The round the world timer is officially ticking on the latest attempt by French skipper Yann Guichard and his 11-man crew aboard the maxi-trimaran Spindrift 2 after the team set off from a starting line projected off the island of Ushant at the south-western end of the English Channel.
The island close to Brest marks the most northern point in France and the crew of the French-flagged trimaran which crossed the line at 1147 and 27 seconds today know they will have to turn in a spectacular lap of the planet to get back there before February 26 at 1116 and 57 seconds to beat the record set by Francis Joyon’s crew on IDEC.
Weather conditions were good this morning when Spindrift passed the Créac’h lighthouse on Ushant to begin the circumnavigation which will see the crew pass south of all three of the world’s great capes.
Winds were at 20 knots from the south west which it is hoped will enable Guichard’s men to hook into two weather fronts that should slingshot them quickly past the island of Madeira and the Cape Verde Islands and onwards to the equator.
According to the team’s onshore weather router, Jean-Yves Bernot if things go well the crew could reach the equator in a little as five days, meaning a crossing as early as this Sunday night/Monday morning. From there the goal would be to round South Africa’s Cape of Good Hope within 12 days of the start.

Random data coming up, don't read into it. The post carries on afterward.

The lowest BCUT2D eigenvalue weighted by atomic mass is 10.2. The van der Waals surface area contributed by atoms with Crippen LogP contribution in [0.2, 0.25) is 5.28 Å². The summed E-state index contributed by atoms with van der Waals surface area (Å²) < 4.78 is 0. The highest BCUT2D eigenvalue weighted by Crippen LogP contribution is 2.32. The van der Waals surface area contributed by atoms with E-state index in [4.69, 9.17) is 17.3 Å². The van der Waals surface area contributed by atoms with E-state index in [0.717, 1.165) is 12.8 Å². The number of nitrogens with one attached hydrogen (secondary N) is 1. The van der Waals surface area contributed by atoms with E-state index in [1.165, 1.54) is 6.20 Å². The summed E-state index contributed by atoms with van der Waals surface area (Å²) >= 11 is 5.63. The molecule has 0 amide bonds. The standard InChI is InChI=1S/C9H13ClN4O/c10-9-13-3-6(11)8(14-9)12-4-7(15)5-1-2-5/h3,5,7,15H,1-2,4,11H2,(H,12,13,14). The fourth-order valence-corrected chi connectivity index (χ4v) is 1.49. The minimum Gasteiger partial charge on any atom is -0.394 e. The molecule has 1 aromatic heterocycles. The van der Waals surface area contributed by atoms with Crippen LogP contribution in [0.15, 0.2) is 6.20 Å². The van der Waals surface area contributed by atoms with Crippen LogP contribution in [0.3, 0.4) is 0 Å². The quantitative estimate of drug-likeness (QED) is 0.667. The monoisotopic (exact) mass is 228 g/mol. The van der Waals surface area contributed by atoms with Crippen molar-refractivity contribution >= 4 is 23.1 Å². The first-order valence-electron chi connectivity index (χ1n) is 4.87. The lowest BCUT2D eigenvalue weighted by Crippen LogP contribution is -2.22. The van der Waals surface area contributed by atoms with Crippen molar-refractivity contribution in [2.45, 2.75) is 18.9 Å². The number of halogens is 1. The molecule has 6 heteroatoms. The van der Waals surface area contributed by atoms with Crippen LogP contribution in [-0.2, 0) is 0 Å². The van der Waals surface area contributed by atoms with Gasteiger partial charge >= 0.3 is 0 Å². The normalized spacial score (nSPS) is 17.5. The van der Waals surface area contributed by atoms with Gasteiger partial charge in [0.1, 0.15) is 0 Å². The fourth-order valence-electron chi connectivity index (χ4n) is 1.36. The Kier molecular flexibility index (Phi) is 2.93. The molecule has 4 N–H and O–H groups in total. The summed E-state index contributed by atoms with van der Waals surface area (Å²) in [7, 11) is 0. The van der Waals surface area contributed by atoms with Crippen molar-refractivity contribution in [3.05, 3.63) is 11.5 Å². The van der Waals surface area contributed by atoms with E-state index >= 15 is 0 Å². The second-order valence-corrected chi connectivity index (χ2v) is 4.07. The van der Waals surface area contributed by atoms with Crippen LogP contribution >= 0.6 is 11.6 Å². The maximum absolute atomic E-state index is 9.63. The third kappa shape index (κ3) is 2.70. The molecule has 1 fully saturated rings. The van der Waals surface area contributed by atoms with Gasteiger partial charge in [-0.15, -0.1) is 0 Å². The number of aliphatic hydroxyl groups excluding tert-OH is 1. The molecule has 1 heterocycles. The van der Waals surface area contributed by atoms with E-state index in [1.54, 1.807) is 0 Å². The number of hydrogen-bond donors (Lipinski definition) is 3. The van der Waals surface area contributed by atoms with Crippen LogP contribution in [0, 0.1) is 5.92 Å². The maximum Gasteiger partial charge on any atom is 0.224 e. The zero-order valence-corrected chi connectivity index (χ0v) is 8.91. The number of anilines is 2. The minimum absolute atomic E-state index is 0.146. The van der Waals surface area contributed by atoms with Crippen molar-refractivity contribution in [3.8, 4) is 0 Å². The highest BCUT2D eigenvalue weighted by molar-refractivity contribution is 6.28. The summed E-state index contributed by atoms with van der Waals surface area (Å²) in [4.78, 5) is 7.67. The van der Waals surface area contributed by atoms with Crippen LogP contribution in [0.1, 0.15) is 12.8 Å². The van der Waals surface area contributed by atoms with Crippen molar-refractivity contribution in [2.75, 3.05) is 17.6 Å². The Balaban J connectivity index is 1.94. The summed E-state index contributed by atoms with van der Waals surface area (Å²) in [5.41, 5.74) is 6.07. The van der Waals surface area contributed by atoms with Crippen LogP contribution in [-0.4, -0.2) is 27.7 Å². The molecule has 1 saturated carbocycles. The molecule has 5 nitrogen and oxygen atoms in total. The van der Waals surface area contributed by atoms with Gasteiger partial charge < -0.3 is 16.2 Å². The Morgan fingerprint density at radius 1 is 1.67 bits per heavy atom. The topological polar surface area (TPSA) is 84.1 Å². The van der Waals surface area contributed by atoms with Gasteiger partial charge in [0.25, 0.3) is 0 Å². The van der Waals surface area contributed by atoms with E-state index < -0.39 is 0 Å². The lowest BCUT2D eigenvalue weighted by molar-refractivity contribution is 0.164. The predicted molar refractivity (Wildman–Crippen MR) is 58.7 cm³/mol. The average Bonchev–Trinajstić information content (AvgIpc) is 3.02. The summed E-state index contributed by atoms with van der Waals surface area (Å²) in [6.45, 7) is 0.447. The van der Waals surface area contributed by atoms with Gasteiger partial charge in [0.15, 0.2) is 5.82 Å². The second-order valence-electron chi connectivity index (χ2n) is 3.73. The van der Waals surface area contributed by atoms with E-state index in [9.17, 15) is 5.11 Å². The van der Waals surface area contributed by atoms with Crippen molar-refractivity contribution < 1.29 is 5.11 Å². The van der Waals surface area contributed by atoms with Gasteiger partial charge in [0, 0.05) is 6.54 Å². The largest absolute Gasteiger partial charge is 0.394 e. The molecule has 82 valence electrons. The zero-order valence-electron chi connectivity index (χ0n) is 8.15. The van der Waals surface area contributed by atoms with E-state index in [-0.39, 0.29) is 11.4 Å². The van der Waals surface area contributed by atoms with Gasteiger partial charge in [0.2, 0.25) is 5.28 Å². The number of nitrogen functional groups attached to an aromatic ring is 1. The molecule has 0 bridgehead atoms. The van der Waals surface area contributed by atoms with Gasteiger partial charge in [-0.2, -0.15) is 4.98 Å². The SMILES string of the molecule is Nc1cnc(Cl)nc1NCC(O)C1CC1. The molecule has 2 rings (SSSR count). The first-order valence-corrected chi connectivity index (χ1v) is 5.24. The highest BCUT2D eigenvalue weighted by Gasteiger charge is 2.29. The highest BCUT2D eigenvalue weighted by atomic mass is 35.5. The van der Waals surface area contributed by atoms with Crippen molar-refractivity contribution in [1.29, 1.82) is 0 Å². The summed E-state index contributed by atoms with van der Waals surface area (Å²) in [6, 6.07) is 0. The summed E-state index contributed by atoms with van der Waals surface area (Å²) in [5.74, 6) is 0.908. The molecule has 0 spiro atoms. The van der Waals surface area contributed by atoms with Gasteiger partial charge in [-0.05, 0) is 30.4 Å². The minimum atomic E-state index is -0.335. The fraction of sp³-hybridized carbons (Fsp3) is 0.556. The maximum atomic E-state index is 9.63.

As a benchmark, Joyon’s IDEC crew passed Good Hope in 14 days 21 hours and 22 minutes.
The team’s target times from crossing the Indian and Pacific oceans are five days, 21 hours and seven days, 21 hours respectively.
These sound like remarkable times in which to cross thousands of miles of ocean, but then again, the Spindrift 2 is a remarkable boat, which at 40 metres (131 feet) is capable of average speeds of up to 35 knots in the right sea conditions.
While the first stretch towards the equator is looking favourable for a record setting pace, it is still too early to make a call on what weather the Spindrift 2 crew will experience once in the southern hemisphere.
An ideal scenario would be for them to find a low-pressure storm system spinning off Brazil to enable them to cut the corner on their anticlockwise route around the giant persistent high-pressure light wind zone known as the St. Helena High.
“It looks good up to the equator,” confirmed Guichard before the team departed. “The trade winds are well established [so] it should take less than five days. Then there are still the unknowns in the southern Atlantic, but we hope to reach South Africa in around twelve to twelve and a half days.
“One of the difficulties is the Saint Helena High in the southern Atlantic, which can sometimes block the road. It is not a problem to go around it if there is wind because [these] latest boats are going fast.
“We are a slightly lighter than the last time – which is why we are only twelve onboard,” Guichard said. “Below twenty knots we have a very slight speed deficit [compared to IDEC], but in anything above that Spindrift 2 is faster than before. We can keep our average speed above 35 knots if the sea remains manageable.“